Pharmaceutical industry and medical device companies:
Part of the solution?
From the November 16, 2006 issue
In the past few months, there have been numerous, highly publicized, fatal errors reported in the media: one involved infants who died from heparin overdoses, which the hospital believes may have been avoided if the pharmaceutical company had provided distinctive labeling and packaging of various strengths of heparin; another involved a young mother who died after receiving an epidural analgesic intravenously, which might have been avoided if containers, tubing, and connectors for epidural medications were vastly different than intravenous medications. In fact, as we look back on the causes of fatal medication errors that have happened in the last decade, many can be traced to labeling and packaging issues, and problems with medical devices and how humans interact with them.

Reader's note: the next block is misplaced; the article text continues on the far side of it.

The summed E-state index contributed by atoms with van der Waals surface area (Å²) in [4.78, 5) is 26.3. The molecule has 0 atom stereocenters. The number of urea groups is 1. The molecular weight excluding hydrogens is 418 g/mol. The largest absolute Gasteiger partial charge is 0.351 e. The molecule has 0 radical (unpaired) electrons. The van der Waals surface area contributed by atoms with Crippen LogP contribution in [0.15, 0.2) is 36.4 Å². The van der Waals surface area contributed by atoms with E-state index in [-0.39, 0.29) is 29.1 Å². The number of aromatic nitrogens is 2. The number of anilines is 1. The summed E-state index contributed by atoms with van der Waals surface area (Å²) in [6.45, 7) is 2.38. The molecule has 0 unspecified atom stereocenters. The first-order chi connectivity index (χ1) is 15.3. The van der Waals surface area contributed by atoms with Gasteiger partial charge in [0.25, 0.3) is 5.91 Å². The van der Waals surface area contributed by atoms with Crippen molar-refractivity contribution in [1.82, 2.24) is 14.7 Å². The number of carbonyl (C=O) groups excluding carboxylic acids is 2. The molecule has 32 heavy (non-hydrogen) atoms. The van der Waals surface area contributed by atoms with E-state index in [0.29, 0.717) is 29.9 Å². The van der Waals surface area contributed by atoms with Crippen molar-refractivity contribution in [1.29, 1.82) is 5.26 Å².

This is not to say that poor system design, environmental challenges, and miscommunication within healthcare facilities have not played a large role in medication errors. Still, we have ample evidence that organizations are redesigning systems and environments under their control, as well as improving team communication among all caregivers. But what about the pharmaceutical industry and medical device companies? About 40% of all reports submitted to the USP-ISMP Medication Errors Reporting Program are related to product or device problems. Yet, with few exceptions, we can’t say with confidence that the pharmaceutical industry and medical device companies have always stepped up to the plate despite increased attention to these issues. In fact, we repeatedly see evidence of new and existing products and devices that contribute to repeated medication errors.